With their mesmerizing long program, Eisler and Brasseur completely overshadowed two other pairs who will accompany them to Albertville. Doug Ladret, 30, and Christine Hough, 22, who train in Kitchener, Ont., finished second in Moncton, and have only an outside chance at a medal. A third pair, Kris Wirtz, 22, of Marathon, Ont., and Sherry Ball, 16, of St. Thomas, Ont., earned their Olympic berth with a dynamic performance that catapulted them into third place, ahead of several more experienced and highly rated pairs. After being named to the Olympic team, an exuberant Wirtz declared: “This is our first Olympics, our first everything. We’re thrilled.”
Eisler and Brasseur planned to train four hours a day to polish their programs. Eisler said that they will have to improve on their performances at the nationals in order to win a medal in the Olympic pairs competition, which takes place on Feb. 9 and 11.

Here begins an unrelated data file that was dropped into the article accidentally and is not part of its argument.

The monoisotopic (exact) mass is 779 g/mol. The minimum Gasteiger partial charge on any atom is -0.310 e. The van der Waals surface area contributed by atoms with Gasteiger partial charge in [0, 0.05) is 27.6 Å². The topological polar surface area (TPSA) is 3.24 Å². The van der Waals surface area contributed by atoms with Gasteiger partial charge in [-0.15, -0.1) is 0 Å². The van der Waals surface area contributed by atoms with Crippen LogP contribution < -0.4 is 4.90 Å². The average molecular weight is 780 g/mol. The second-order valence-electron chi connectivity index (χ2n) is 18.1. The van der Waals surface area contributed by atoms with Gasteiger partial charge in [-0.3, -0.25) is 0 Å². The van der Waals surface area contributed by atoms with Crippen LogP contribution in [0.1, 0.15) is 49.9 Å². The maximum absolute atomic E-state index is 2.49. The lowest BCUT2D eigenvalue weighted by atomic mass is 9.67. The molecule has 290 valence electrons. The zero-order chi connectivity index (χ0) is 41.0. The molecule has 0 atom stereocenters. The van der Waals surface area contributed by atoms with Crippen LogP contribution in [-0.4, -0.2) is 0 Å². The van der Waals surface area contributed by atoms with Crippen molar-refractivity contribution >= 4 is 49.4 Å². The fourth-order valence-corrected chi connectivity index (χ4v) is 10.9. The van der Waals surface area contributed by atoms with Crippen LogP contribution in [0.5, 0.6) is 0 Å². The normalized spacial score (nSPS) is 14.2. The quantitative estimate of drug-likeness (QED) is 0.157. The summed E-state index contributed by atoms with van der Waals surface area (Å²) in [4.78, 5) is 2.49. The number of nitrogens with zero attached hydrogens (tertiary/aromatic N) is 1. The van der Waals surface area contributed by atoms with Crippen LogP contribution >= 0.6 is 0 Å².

During the two-minute, 40-second short program, Brasseur fell while they were doing a side-by-side jump. In the long program, they made one visible mistake, but otherwise turned in impressive performances. Eisler said that he and Brasseur were confident that they could make a couple of mistakes in the long program and still win the Canadian title. But at the Olympics, he added, they have to aim for perfection. Said Eisler: “You have to do a clean short program. In the long [program], you might get away with a small mistake because over 41/2 minutes, the odds of everybody skating perfectly are very slim.”
Their lifts and twists separate Eisler and Brasseur from many domestic and international rivals. According to both skaters,
they are the only pair in the world who can perform a triple lateral twist. The move begins with both skaters travelling across the ice at full speed. Eisler lifts Brasseur above his head and throws her into the air. The five-foot, 95-lb. Brasseur spins three times in a horizontal position before Eisler catches her. Their coach, Josée Picard, said that Brasseur soars about 12 feet above the ice. Added Picard: “The reason they can do all these tricks is not only because Lloyd is so strong, but also because Isabelle is so gutsy. Not many people want to be thrown that high.”